South Korea moves to contain new outbreak, urges people to stay at home

South Korea moves to contain new outbreak, urges people to stay at home
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South Korean officials are urging citizens to stay at home as the country registered its fourth consecutive day of new cases in the triple digits, most of them around Seoul.

Monday saw 197 new cases, a drop from Sunday’s 279, The Associated Press reported. South Korea’s Centers for Disease Control and Prevention said 167 of the new cases were in the greater Seoul region, home to about half of the nation’s 51 million residents.

Health Minister Park Neung-hoo said people should remain at home and called on residents of Seoul and Geyonggi province to forgo visits to other regions for two weeks.


Churches have emerged as a major source of new cases, including 300 linked to the Rev. Jun Kwang-hoon’s northern Seoul congregation. The ministry of health said Sunday that it had filed a complaint against Jun, pastor of the Sarang Jeil Church. The pastor, a vocal critic of President Moon Jae-in, led an anti-government rally Saturday that drew thousands of participants.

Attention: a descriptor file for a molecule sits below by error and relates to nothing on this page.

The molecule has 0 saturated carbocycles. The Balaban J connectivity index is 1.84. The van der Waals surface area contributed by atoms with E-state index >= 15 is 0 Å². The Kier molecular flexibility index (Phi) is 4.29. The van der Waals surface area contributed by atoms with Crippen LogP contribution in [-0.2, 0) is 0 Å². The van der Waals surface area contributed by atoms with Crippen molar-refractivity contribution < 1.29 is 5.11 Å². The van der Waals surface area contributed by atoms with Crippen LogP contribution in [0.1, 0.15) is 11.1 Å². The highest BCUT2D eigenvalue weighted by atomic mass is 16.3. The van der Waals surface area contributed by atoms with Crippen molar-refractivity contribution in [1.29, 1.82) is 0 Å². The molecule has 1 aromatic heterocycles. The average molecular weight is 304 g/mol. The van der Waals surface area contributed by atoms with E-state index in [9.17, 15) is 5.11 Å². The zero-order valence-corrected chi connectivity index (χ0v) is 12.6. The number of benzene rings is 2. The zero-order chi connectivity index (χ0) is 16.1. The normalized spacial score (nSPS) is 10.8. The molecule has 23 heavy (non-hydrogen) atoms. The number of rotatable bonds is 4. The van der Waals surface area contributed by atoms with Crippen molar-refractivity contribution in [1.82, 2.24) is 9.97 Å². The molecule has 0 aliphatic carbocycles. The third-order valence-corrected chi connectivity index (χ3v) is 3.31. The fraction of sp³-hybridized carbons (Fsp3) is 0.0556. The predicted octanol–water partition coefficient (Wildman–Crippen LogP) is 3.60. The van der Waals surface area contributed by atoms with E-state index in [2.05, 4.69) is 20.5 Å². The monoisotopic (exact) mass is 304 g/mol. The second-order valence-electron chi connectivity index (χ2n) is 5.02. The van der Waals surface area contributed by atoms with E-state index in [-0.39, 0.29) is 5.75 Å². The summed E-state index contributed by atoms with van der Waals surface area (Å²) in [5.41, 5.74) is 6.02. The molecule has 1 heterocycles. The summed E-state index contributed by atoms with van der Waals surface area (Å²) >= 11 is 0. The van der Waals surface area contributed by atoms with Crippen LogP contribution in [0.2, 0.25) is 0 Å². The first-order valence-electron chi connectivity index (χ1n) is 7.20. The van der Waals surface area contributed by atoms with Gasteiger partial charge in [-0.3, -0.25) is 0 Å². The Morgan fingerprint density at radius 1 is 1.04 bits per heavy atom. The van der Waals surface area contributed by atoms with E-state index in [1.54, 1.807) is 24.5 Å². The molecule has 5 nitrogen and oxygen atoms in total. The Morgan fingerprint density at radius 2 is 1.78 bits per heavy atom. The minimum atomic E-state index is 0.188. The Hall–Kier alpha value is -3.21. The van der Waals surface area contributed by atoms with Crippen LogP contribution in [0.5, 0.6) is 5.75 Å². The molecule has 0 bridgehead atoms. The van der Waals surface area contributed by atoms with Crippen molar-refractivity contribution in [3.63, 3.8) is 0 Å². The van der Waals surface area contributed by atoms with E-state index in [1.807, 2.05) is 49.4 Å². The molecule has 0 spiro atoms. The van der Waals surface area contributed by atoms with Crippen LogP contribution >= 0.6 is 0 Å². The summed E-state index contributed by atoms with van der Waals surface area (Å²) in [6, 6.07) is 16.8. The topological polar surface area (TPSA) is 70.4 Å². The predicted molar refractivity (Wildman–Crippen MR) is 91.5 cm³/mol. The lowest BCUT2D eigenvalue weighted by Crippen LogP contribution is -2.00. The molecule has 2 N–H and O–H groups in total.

The government has accused Jun of obstructing efforts to mitigate the spread of COVID-19, saying he discouraged parishioners from being tested for the virus and misreported information on church members to contact tracers. Health care workers have tested 2,000 parishioners and intend to test another 2,000, the AP reported.

Authorities previously arrested Lee Man-hee, founder of the Shincheonju Church of Jesus, a religious sect believed to be the source of a major outbreak nearly six months ago. Officials said Lee withheld vital information from contact tracers.

Moon has said obstructing the tracing process is an “unforgivable act” and pledged to take “stern and strong measures” against churches involved in obstruction.

South Korea has recorded 15,515 cases and 305 deaths since the pandemic began. Sunday’s new cases marked the biggest single-day increase since the beginning of May.

The U.S., with a population of about 330 million, has recorded more than 5 million cases and about 170,000 deaths.